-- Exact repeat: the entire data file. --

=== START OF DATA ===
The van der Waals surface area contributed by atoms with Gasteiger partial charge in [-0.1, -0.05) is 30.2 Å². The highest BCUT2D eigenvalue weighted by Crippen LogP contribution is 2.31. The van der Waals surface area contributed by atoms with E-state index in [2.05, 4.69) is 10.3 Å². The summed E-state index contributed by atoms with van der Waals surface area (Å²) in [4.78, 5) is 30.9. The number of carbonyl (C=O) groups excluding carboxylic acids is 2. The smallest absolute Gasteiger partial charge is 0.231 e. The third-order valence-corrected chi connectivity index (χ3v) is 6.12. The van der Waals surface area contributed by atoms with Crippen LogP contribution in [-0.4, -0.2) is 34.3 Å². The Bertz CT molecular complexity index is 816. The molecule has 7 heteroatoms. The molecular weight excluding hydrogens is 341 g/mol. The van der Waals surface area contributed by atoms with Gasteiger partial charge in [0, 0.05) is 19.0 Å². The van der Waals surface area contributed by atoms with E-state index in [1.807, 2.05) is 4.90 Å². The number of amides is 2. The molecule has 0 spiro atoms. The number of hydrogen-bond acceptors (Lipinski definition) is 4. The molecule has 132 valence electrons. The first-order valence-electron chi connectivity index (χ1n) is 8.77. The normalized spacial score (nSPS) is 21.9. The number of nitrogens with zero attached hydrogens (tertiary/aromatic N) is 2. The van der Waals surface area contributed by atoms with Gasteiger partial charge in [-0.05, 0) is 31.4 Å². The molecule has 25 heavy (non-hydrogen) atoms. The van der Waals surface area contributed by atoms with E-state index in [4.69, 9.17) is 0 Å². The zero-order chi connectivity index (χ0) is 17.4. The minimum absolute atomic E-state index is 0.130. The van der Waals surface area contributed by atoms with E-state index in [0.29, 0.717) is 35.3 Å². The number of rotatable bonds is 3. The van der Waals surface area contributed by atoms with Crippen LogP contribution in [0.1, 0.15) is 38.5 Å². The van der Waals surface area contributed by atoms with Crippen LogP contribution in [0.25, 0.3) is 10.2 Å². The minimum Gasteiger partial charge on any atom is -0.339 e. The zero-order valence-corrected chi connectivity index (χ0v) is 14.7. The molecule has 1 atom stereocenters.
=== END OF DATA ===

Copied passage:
The van der Waals surface area contributed by atoms with Gasteiger partial charge in [-0.1, -0.05) is 30.2 Å². The highest BCUT2D eigenvalue weighted by Crippen LogP contribution is 2.31. The van der Waals surface area contributed by atoms with E-state index in [2.05, 4.69) is 10.3 Å². The summed E-state index contributed by atoms with van der Waals surface area (Å²) in [4.78, 5) is 30.9. The number of carbonyl (C=O) groups excluding carboxylic acids is 2. The smallest absolute Gasteiger partial charge is 0.231 e. The third-order valence-corrected chi connectivity index (χ3v) is 6.12. The van der Waals surface area contributed by atoms with Crippen LogP contribution in [-0.4, -0.2) is 34.3 Å². The Bertz CT molecular complexity index is 816. The molecule has 7 heteroatoms. The molecular weight excluding hydrogens is 341 g/mol. The van der Waals surface area contributed by atoms with Gasteiger partial charge in [0, 0.05) is 19.0 Å². The van der Waals surface area contributed by atoms with E-state index in [1.807, 2.05) is 4.90 Å². The number of amides is 2. The molecule has 0 spiro atoms. The number of hydrogen-bond acceptors (Lipinski definition) is 4. The molecule has 132 valence electrons. The first-order valence-electron chi connectivity index (χ1n) is 8.77. The normalized spacial score (nSPS) is 21.9. The number of nitrogens with zero attached hydrogens (tertiary/aromatic N) is 2. The van der Waals surface area contributed by atoms with Gasteiger partial charge in [-0.05, 0) is 31.4 Å². The molecule has 25 heavy (non-hydrogen) atoms. The van der Waals surface area contributed by atoms with E-state index in [4.69, 9.17) is 0 Å². The zero-order chi connectivity index (χ0) is 17.4. The minimum absolute atomic E-state index is 0.130. The van der Waals surface area contributed by atoms with E-state index in [0.29, 0.717) is 35.3 Å². The number of rotatable bonds is 3. The van der Waals surface area contributed by atoms with Crippen LogP contribution in [0.1, 0.15) is 38.5 Å². The van der Waals surface area contributed by atoms with Crippen LogP contribution in [0.25, 0.3) is 10.2 Å². The minimum Gasteiger partial charge on any atom is -0.339 e. The zero-order valence-corrected chi connectivity index (χ0v) is 14.7. The molecule has 1 atom stereocenters.